The Arduino code reads the distance from both sensors — one for the left hand and the other for the right. This allows the device to react to single hand gestures that get closer or further away from one sensor as well as gestures involving both hands. For example, raising your left hand and moving it closer or further away will adjust the volume. The right hand controls rewind and fast forward. Raising both hands will start or stop playback.

Of course, since the Arduino is reading the gestures you could change them to suit you. We might have mounted the sensors further back (or, perhaps, added more sensors) so you could use trigonometry to triangulate the hand’s exact position. Well, perhaps not exact, but you could get an idea of the hand’s motion from right to left as well as forward and backward.

On the host computer side, Python receives serial data from the Arduino and then simulates keystrokes to get the desired result. Of course, this is also highly customizable.

By coincidence, we did a similar project a few years ago using one sensor and the Arduino’s ability to appear like a USB keyboard. We’ve also seen 8 sensors making piano music.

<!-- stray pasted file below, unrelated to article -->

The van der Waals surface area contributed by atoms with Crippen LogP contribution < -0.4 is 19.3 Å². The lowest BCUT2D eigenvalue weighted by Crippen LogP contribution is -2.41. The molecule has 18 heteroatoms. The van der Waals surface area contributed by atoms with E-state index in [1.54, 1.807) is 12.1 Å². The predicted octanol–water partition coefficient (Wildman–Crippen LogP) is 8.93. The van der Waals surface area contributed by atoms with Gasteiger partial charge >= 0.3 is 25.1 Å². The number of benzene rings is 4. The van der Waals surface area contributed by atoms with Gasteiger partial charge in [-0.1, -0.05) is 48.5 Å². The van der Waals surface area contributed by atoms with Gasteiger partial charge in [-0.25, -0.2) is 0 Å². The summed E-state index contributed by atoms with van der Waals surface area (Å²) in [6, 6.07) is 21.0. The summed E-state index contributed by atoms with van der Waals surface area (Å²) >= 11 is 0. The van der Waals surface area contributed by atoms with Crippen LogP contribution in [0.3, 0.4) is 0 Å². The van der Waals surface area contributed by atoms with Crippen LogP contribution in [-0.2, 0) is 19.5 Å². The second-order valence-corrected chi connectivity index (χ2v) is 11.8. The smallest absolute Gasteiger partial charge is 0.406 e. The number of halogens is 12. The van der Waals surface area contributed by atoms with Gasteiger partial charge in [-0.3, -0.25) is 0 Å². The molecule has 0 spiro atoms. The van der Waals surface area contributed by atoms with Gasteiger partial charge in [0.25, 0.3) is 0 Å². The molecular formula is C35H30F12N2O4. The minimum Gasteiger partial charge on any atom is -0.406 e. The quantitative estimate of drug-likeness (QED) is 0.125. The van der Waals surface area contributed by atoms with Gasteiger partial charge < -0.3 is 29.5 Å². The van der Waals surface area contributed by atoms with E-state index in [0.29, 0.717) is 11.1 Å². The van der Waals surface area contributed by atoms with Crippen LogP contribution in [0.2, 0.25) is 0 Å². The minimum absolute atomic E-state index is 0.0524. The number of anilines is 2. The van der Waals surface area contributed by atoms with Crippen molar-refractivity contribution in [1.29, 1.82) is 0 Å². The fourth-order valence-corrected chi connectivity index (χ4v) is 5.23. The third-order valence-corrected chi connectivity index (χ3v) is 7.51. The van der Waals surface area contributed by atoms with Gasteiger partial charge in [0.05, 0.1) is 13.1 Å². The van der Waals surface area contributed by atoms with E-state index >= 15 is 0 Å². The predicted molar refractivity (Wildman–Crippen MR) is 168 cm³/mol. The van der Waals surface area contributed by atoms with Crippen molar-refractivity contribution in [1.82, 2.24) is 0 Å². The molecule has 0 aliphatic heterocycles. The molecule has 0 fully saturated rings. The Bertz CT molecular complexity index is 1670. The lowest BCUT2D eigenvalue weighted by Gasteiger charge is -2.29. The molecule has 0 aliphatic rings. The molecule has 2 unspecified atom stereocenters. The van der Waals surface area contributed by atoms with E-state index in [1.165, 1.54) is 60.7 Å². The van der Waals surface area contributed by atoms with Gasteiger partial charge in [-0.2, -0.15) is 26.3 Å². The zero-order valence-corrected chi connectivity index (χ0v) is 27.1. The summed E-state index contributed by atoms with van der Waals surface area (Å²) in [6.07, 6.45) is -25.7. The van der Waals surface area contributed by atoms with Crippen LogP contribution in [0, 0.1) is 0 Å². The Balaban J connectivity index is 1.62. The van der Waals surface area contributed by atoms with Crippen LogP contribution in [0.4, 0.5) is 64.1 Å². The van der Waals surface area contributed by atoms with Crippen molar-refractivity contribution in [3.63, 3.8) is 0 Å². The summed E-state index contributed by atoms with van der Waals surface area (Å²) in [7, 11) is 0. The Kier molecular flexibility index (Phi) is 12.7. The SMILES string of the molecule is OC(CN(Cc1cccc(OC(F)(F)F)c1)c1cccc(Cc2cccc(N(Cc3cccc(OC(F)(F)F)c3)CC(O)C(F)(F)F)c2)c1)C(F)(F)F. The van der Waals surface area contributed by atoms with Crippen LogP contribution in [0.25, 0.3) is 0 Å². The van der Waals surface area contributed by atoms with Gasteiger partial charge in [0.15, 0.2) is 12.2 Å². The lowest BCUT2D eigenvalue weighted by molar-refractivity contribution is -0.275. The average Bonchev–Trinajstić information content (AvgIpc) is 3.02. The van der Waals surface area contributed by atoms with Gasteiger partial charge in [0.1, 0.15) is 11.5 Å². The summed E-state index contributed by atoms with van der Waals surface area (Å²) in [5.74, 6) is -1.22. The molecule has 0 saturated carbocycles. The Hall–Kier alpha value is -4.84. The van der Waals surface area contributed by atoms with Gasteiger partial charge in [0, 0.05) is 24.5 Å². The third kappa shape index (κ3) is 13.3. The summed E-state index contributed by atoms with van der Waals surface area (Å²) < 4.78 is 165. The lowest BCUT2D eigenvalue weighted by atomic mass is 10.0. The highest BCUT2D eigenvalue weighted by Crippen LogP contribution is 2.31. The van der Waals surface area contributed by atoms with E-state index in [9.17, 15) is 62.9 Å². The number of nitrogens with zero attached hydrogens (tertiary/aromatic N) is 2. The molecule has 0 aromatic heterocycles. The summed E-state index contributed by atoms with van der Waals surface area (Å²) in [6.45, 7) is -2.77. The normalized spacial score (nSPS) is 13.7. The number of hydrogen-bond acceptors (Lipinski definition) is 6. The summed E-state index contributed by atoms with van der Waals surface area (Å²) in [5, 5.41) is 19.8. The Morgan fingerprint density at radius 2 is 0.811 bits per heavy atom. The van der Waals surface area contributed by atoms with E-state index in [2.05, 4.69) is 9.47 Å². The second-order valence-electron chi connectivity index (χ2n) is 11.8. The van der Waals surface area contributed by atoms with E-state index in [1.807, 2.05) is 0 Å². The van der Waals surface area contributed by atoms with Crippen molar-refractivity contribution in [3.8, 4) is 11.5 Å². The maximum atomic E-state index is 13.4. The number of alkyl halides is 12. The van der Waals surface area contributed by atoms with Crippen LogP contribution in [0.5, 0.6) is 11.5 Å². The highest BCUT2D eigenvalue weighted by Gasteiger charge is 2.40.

Filed under: Arduino Hacks

From context clues, we can tell that [TVMiller] has been in and around NYC for some time now. He has observed a crucial weakness in the common metropolitan. Namely, they deafen themselves with earphones, leaving them senseless in a hostile environment.

To fix this problem, he came up with a simple hack, the metrophone. An ultrasonic sensor is hung from a backpack. The user’s noise making device of choice is plugged into one end, and the transducer into the other. When the metropolitan is approached from the rear by a stalking tiger or taxi cab, the metrophone will reduce the volume and allow the user to hear and respond to their impending doom. Augmentation successful.

The device itself consists of an off-the-shelf ultrasonic sensor, an Arduino, and a digital potentiometer. It all fits in a custom 3D printed enclosure and runs of two rechargeable coin cells. A simple bit of code scales the volume to the current distance being measured by the ultrasonic sensor once a threshold has been met.

In the video after the break, you can observe [TVMiller]’s recommended method for tranquilizing and equipping a metropolitan in its natural habitat without disturbing its patterns or stressing it unduly.

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Filed under: Arduino Hacks, robots hacks